Ask the doctor
Image: © udra/Thinkstock
Q. To lose weight, should I focus more on my calorie count or the amount of time I spend exercising?
A. It is very, very hard to lose weight without both watching your calories and regularly exercising. But it's not that simple. For years, doctors (including me) told patients: "You've got to burn off more calories through exercise than the calories that you eat. If you do that, you'll maintain a healthy weight." We even implied that not being able to maintain a healthy weight, since it was so simple, reflected a weakness of character.
It's true that calories in, calories burned, and self-discipline are important. However, in my opinion, it's always been clear that some people really do have more trouble than others in achieving a healthy weight. You had only to observe your friends and family. The folks who always have seconds, yet remain thin. The folks who pick at their food, yet stay heavy. Now, we're learning why.
In the past 20 years, medical science has discovered a lot of the body chemistry that controls our appetite and metabolism. Some animals are born to be more hungry: the natural hormones that drive appetite overpower those that suppress appetite. The same probably is true of humans. Also, some of us are born to burn calories more readily. And in the past 10 years, we've discovered a new reality that may profoundly affect our ability to achieve a healthy weight: the microbiome.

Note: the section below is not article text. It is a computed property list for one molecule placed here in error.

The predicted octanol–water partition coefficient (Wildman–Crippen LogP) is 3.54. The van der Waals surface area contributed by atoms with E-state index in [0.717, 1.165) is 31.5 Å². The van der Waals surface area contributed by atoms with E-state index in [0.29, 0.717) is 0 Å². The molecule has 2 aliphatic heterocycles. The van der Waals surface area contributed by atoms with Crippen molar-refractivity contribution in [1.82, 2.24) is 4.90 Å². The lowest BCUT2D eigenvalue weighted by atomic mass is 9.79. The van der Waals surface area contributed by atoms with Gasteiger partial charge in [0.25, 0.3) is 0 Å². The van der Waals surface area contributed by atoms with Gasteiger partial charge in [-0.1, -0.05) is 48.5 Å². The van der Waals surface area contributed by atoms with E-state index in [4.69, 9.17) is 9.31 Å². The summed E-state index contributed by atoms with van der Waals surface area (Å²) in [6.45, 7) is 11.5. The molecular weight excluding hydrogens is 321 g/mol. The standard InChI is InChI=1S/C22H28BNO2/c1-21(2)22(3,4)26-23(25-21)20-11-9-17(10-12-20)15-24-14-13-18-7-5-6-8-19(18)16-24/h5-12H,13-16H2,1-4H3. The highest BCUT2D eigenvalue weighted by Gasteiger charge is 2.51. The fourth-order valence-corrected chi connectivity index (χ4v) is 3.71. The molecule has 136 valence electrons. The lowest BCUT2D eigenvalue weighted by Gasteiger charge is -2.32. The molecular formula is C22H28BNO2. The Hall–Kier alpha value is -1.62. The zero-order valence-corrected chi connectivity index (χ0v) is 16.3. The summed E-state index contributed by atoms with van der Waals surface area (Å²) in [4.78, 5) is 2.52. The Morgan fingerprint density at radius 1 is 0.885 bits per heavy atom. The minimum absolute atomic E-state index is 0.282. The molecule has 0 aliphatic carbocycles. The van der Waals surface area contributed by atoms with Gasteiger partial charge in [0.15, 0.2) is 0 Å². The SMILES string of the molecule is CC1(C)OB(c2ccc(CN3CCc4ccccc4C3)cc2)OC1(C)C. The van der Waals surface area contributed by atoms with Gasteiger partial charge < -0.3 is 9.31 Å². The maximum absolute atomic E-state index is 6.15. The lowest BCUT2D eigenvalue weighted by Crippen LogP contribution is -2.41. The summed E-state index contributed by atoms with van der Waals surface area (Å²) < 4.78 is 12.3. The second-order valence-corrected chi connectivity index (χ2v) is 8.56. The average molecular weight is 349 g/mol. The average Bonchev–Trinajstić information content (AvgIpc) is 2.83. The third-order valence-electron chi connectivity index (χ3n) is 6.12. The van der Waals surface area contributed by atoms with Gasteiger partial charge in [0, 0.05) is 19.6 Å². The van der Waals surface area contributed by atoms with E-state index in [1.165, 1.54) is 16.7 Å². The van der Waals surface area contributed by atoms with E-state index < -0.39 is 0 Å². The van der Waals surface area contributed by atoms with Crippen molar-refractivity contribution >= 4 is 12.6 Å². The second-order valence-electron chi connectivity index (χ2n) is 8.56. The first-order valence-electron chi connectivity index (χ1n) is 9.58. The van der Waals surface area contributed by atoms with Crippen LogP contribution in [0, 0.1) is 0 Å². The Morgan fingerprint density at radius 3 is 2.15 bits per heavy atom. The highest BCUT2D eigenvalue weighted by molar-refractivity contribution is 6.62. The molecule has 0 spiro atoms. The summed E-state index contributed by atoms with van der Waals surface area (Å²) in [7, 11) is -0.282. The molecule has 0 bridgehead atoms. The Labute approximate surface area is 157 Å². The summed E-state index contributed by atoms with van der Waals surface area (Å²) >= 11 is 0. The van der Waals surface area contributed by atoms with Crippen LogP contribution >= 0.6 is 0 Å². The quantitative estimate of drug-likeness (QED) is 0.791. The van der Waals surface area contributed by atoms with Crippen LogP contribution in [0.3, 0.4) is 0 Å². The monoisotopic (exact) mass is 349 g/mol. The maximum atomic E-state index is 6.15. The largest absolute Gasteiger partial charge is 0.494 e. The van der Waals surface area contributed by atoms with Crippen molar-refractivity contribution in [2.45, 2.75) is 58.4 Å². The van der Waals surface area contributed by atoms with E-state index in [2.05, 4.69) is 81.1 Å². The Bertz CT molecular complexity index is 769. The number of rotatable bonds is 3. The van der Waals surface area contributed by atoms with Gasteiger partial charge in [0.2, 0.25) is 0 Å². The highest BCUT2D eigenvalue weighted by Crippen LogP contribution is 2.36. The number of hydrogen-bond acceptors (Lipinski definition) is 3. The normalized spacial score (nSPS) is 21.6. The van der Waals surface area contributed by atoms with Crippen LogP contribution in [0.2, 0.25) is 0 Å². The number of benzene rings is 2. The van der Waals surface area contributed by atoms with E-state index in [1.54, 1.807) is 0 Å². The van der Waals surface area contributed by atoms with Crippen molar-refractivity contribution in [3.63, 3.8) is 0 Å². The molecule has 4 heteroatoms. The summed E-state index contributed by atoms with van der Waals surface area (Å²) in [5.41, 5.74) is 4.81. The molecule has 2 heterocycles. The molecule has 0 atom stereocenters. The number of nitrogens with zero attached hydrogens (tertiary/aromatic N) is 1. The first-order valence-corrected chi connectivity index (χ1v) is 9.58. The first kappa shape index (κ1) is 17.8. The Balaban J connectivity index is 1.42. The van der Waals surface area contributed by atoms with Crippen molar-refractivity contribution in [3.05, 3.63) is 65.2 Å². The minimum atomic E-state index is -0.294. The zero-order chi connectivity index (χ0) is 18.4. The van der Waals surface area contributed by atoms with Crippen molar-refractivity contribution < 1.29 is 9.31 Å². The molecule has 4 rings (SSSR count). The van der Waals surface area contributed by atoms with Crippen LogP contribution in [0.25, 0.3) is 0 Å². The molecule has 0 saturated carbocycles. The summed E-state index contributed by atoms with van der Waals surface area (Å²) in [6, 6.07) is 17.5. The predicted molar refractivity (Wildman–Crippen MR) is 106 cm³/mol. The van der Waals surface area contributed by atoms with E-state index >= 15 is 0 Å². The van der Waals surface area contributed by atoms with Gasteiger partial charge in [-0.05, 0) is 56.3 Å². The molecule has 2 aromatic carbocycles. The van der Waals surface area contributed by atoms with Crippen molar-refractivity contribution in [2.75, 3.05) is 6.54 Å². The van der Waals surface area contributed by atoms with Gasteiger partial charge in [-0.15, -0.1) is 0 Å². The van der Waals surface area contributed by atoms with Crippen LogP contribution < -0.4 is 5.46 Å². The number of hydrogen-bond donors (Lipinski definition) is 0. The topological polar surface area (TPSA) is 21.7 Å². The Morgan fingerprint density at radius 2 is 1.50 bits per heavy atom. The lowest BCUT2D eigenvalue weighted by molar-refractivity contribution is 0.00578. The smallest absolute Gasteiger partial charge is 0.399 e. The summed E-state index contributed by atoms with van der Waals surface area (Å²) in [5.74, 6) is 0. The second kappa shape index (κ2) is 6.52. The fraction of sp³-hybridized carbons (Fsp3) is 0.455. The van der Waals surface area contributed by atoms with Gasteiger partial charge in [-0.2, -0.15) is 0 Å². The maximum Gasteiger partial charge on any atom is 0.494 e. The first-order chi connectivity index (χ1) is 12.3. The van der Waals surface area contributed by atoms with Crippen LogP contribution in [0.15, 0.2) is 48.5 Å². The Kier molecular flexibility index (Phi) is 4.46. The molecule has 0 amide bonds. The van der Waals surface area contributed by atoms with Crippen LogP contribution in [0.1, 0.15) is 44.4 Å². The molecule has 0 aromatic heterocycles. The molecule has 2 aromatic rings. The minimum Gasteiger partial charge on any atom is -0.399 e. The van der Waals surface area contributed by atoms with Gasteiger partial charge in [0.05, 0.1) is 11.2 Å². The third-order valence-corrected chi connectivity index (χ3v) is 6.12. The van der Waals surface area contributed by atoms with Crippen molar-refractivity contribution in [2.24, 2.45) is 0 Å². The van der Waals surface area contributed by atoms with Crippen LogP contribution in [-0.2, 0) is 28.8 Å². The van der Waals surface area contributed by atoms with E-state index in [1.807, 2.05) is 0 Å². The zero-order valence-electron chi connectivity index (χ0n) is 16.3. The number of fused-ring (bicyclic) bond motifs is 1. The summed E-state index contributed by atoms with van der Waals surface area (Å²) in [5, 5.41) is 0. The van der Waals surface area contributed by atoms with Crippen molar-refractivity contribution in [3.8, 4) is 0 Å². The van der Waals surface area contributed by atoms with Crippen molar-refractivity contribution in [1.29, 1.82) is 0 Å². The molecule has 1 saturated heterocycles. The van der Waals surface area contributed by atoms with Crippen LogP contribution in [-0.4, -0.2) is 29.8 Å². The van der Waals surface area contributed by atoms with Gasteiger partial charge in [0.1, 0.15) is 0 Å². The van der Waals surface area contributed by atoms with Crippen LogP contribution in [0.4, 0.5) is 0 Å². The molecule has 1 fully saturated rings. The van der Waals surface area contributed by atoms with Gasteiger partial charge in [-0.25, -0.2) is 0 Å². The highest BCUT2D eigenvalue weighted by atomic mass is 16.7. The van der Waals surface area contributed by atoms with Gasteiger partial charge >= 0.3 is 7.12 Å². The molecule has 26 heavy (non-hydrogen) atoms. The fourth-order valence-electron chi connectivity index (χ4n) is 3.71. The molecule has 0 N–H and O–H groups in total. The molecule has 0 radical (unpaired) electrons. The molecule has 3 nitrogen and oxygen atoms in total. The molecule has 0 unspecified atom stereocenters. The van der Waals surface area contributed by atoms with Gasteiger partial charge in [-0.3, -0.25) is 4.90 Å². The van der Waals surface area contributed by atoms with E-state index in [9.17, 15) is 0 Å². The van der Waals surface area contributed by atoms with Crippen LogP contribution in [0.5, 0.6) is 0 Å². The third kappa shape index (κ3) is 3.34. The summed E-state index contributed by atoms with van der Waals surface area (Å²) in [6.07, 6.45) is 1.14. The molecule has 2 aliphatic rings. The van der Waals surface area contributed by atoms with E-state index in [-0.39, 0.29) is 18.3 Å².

We've known for over a century that many microorganisms (for example, bacteria and viruses) live on us and within us, like in our gut. All of their genes, collectively, are called our microbiome. And, boy, are there a lot of them: our microbiome has 250 to 800 times more genes than there are human genes. Why that matters is that these microbial genes make natural chemicals that can enter our bloodstream and affect our body chemistry.
As just one example of how the microbiome likely affects our weight, we have long assumed that the calories we swallow each day all get absorbed into our blood and distributed around our body, including into our fat cells. That isn't entirely true. Without getting too graphic about it, some of what we eat leaves our body as waste, taking some calories with it. There are people whose gut microbiome appears to cause them to absorb a lot more of the calories that they consume before the calories leave as waste.
Finally, don't forget that regular exercise produces health benefits even for those people who haven't achieved a healthy weight. Weight loss is only one reason for regular exercise.
— by Anthony L. Komaroff, M.D.
Editor in Chief, Harvard Health Letter